January 18th, 2005
Blurb: Canada's increasingly shaky public healthcare system is forcing consumers to supplement their coverage with private plans.
The key to private health insurance
By Peter Diekmeyer o Bankrate.com
Canadians look at free health care as more than just a birthright. It is one of the characteristics most often mentioned in surveys when we define ourselves as a nation.
Yet it's no secret that Canada's public health care system is on the ropes. Burdened with an aging population, public health care spending is suffering from a series of double-digit increases, with governments struggling to catch up. As a result, private sector services such as private health insurance, are expected to play an ever-expanding role in coming years.
Medicare has long been far from perfect. A wealth of items are excluded or just partially covered. These include dental and vision care as well as certain tests and medical procedures. Worse, getting timely access to existing services is an increasing challenge. By some estimates the government funded proportion of our nation's health bill has dropped to as low as 60 percent.
"If you need to get a non-emergency MRI scan from a hospital, you could end up waiting a long time," said François Boisjoli, vice-president (group insurance) at SSQ Financial Group. "And if you're not covered by a private plan, paying for the scans could cost you several hundred dollars."
Private health plans through work
By far the majority of Canadian private insurance coverage originates at the workplace. It is typically provided through group insurance plans administered by companies such as Quebec-based SSQ Financial Group, the nation's fifth largest provider with $743 million in premiums collected during 2003.
Group insurance plans usually comprise life and disability insurance, health and dental benefits, extended medical care and prescription drug coverage in most provinces. One important exception to insurance companies' liability is for pre-existing medical conditions such as AIDS.
The plan's costs are typically split between the employer and employees. In general, employees in a designated group are automatically accepted for the health portion of the coverage. Although most fill out a detailed medical questionnaire, this is usually for the life and disability portion of the group insurance.
Those not covered at work, must resort to individual health coverage by companies such as Blue Cross. According to Guillaume Fauteau, a Blue Cross support counselor, coverage offered is fairly standard across the country, but there are some important regional differences.
"Health care is a provincial jurisdiction," Fauteau
said. "And services that are covered by Ontario may not
be in Quebec and vice versa."
Before agreeing to any plan, make sure that you get written
quotations from three suppliers and check the coverage that they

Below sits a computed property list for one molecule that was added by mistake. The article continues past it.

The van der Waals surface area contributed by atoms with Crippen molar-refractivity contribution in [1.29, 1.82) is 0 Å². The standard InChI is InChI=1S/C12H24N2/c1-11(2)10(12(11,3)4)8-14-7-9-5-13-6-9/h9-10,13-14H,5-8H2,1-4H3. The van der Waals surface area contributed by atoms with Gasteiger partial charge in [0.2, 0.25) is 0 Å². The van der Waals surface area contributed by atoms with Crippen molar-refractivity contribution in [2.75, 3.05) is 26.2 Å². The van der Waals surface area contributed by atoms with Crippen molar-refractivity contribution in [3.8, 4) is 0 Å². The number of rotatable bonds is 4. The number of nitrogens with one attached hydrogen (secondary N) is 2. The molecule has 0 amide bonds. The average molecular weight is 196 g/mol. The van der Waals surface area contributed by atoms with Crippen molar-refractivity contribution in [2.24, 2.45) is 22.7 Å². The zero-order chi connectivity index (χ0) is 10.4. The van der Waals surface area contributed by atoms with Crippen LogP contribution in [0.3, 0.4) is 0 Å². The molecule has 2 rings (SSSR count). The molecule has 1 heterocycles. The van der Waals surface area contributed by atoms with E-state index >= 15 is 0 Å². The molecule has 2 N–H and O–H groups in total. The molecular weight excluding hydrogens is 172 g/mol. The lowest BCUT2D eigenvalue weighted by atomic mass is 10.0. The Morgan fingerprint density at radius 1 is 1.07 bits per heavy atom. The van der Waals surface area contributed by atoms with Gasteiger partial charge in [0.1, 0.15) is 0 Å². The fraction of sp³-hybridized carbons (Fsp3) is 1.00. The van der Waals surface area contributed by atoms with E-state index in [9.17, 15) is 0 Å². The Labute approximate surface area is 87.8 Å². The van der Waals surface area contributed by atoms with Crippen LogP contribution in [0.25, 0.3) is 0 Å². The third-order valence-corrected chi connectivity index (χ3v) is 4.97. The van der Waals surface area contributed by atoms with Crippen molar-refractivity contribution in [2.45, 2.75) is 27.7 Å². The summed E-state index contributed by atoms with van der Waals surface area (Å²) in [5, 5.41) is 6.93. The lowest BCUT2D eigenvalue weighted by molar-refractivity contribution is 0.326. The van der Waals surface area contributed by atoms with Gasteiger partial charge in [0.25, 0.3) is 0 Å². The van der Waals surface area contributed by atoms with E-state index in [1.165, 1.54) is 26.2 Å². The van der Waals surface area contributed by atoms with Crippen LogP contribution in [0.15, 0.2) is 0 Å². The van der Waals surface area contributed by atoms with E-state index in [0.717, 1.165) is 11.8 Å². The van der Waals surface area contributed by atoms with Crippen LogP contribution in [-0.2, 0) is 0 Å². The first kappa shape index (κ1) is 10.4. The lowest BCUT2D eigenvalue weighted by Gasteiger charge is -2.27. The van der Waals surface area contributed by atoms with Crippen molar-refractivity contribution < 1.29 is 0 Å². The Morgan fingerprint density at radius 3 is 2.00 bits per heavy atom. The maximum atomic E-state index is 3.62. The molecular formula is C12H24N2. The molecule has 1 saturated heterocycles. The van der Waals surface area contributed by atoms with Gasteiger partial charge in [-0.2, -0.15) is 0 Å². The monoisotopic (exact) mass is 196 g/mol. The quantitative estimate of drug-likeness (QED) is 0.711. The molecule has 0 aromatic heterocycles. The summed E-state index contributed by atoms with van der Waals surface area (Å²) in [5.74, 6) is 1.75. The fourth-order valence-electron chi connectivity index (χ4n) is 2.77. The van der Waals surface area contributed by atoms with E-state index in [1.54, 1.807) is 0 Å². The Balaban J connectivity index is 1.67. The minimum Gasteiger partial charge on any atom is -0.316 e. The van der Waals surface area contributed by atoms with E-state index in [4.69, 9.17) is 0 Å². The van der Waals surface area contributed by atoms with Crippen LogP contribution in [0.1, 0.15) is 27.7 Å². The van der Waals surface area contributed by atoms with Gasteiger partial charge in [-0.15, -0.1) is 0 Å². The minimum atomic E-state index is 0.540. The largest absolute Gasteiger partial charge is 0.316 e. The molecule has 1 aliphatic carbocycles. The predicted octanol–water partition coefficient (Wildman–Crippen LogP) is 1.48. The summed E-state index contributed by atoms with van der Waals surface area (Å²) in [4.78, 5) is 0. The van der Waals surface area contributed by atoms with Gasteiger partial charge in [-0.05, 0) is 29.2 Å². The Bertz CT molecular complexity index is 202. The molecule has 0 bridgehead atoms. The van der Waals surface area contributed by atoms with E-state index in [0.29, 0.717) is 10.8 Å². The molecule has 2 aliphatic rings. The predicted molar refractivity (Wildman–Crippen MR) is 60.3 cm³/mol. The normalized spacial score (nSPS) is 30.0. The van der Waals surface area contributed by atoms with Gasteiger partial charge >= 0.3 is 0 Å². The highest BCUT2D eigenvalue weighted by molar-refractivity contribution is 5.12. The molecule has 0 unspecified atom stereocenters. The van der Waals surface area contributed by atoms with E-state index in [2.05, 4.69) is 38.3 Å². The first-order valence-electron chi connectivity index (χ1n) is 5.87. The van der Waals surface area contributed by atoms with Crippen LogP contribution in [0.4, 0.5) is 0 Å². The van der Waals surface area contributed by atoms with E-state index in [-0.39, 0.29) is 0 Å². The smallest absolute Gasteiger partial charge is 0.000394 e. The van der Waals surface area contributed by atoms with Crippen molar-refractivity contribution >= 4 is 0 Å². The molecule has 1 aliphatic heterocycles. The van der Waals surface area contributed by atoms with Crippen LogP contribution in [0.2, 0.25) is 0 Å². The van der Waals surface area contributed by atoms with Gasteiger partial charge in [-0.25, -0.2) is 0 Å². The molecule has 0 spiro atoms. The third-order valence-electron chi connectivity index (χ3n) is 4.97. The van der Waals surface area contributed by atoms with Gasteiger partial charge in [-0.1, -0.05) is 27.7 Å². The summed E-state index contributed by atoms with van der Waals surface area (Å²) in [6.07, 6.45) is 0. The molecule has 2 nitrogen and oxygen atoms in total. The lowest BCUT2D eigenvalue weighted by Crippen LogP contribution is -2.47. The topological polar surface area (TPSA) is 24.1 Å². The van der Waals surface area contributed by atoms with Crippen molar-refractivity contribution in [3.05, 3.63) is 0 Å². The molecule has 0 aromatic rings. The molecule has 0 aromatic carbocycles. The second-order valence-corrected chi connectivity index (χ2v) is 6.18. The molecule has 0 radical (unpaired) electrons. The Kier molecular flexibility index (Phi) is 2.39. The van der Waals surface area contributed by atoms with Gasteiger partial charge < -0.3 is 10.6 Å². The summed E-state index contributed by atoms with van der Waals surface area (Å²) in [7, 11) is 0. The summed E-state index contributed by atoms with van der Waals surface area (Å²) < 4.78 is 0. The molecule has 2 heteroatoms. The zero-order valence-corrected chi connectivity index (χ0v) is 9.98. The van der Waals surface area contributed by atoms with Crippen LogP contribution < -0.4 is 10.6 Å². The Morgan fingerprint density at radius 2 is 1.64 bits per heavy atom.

offer carefully. Also be aware of the fact that health insurance
rates increase significantly as you get older.
Some professional organizations, like the Periodical Writers Association of Canada, have sought to reduce the costs of individual health coverage by negotiating group rate deals for their members. These packages should be taken with a grain of salt.
Health care packages are notoriously hard to compare. By changing a few lines in the contract to amend exemptions or increase the deductible portion, insurance companies can drastically reduce their policy's selling price.
Smaller independent worker groups, which often only have one or two permanent staffers, may not have qualified and stable resources to negotiate, verify and follow-up on these large-scale discount contracts. Nor is there any way to ensure that the person who negotiated the plan isn't just steering the business to his brother-in-law.
The bottom line is that it pays to do your own research before blindly accepting the recommendation of a professional services organization that you may be a member of.
Although Canada's health care system may have its shortcomings, its strengths quickly become apparent when you travel. Canadians who require medical care while outside the country are responsible for covering their own expenses. These are typically only partially reimbursed by provincial health care authorities.
But the amounts can add up. Hospital stays can cost hundreds of dollars per day. In the case of major surgical interventions, the bills can run into the tens of thousands of dollars.
If you are going on vacation, -- or travelling outside the country on business,--- you'd be well advised to pick up some supplementary medical coverage. The cost is typically less than $100 for the first two weeks and additional days are much cheaper. You can order over the phone using your credit card.
The picture for Canada's health insurance system is grim. Signs are that things will get worse before they get better. The bulging baby boom generation has voted itself free medical care coverage during their retirement years, creating a massive liability that it will be almost impossible to retract.
Worse, our governments have put no money aside to pay for these costs, which will create hardships even worse than those that afflict Canada's public pension plans.
Canada's young are going to be hit in two ways. They'll have to foot the bills of their retired parents, aunts and uncles. Worse, there will be fewer doctors available to see them when they need attention. As a result, Generations X and Y will increasingly have to turn to private sector services -- and private health insurance,-- to meet the gap.
|© 2005 Peter Diekmeyer Communications Inc.|